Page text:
The Shumlin administration is calling for an end to Vermont’s primary renewable energy program.
The administration is considering a plan instead that would require the state’s electric utilities to sell a certain amount of renewable power to Vermont customers, an official said Monday. Vermont is the only state in New England without such a requirement.
The new program would replace the state’s voluntary SPEED program with a mandatory renewable energy standard.“We see an opportunity at the department to transition from the SPEED program to a new renewable energy program,” said Darren Springer, deputy commissioner of the Department of Public Service.
The switch could affect the transportation and heating sectors, which make up the majority of Vermont’s fossil fuel consumption, according to a three-page report by the Department of Public Service sent to lawmakers Monday.
Unlike Vermont’s current renewable energy program, known as SPEED, a renewable portfolio standard, or RPS, would likely require utilities to sell a certain percentage of their renewable power to customers in Vermont. This power includes low-carbon emitting wind, solar and biomass, for example. The new standard would reduce the carbon footprint of Vermont residents; utilities would no longer be allowed to sell renewable energy credits to other states.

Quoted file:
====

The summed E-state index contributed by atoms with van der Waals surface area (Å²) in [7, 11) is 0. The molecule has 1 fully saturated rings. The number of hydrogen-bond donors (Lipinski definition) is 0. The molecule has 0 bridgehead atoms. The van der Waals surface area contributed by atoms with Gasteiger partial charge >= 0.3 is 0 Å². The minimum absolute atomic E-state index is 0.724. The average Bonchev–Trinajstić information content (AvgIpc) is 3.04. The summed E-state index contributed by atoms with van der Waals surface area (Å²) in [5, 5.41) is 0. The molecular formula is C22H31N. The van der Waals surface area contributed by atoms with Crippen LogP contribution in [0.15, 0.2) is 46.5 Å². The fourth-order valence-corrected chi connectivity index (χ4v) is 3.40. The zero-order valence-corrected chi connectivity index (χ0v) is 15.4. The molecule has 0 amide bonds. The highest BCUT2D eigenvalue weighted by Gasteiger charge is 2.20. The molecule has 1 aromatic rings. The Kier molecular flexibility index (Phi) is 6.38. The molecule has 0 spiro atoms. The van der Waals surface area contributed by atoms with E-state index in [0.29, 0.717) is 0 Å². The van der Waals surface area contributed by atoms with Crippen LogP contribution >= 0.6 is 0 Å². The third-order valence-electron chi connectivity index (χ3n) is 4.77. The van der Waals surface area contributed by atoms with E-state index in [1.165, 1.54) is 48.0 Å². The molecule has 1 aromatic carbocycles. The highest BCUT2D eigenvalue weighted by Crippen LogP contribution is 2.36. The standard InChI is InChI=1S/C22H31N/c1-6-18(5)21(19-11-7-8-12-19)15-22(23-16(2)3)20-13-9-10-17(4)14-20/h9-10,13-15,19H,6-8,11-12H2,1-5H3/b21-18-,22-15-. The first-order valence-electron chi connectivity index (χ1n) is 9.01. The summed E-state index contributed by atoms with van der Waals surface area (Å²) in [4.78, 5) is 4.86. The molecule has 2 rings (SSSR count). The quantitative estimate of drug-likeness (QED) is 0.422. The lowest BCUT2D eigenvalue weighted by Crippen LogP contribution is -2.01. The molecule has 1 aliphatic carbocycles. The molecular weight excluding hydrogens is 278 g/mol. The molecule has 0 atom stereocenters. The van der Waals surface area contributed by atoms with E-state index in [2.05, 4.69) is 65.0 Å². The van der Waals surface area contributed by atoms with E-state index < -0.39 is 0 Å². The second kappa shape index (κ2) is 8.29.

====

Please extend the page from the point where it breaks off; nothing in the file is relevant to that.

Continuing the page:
The department is considering a mandatory requirement for utilities and will present a proposal to lawmakers in early January, according to Springer. Springer did not provide additional details on the plan.
Rep. Tony Klein, D-East Montpelier, chair the Natural Resources and Energy Committee, is drafting a renewable portfolio standard bill. He said the legislation would require utilities to “retire,” or keep, some of the renewable power that is generated in Vermont. That means the utilities could not sell that renewable power to outside entities through renewable energy credits, as the SPEED program allows.
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House minority leader Rep. Don Turner has said he wants to make sure the RPS proposal does not affect rates. Springer said the department wants the program to provide a net benefit to ratepayers.
The administration wants to include the heating and transportation sectors in the new program, which together account for more than two-thirds of Vermont’s fossil fuel consumption, according to the department.
“I think what we are talking about today is a broader vision that might include elements from [a renewable portfolio standard], but that has more to it. And we’re talking in concept,” he said.
He said electricity provides clean heating and transportation options that could reduce the state’s fossil fuel emissions. Technologies that use electricity in these sectors include air source heat pumps and electric vehicles. Springer said the department would also have to consider the impact the technologies have on driving up peak demand.
The administration is not considering mandates for thermal and transportation technologies. He also said the proposal would not affect electric efficiency (as opposed to thermal) because the sector is already regulated and recognized nationally for its success.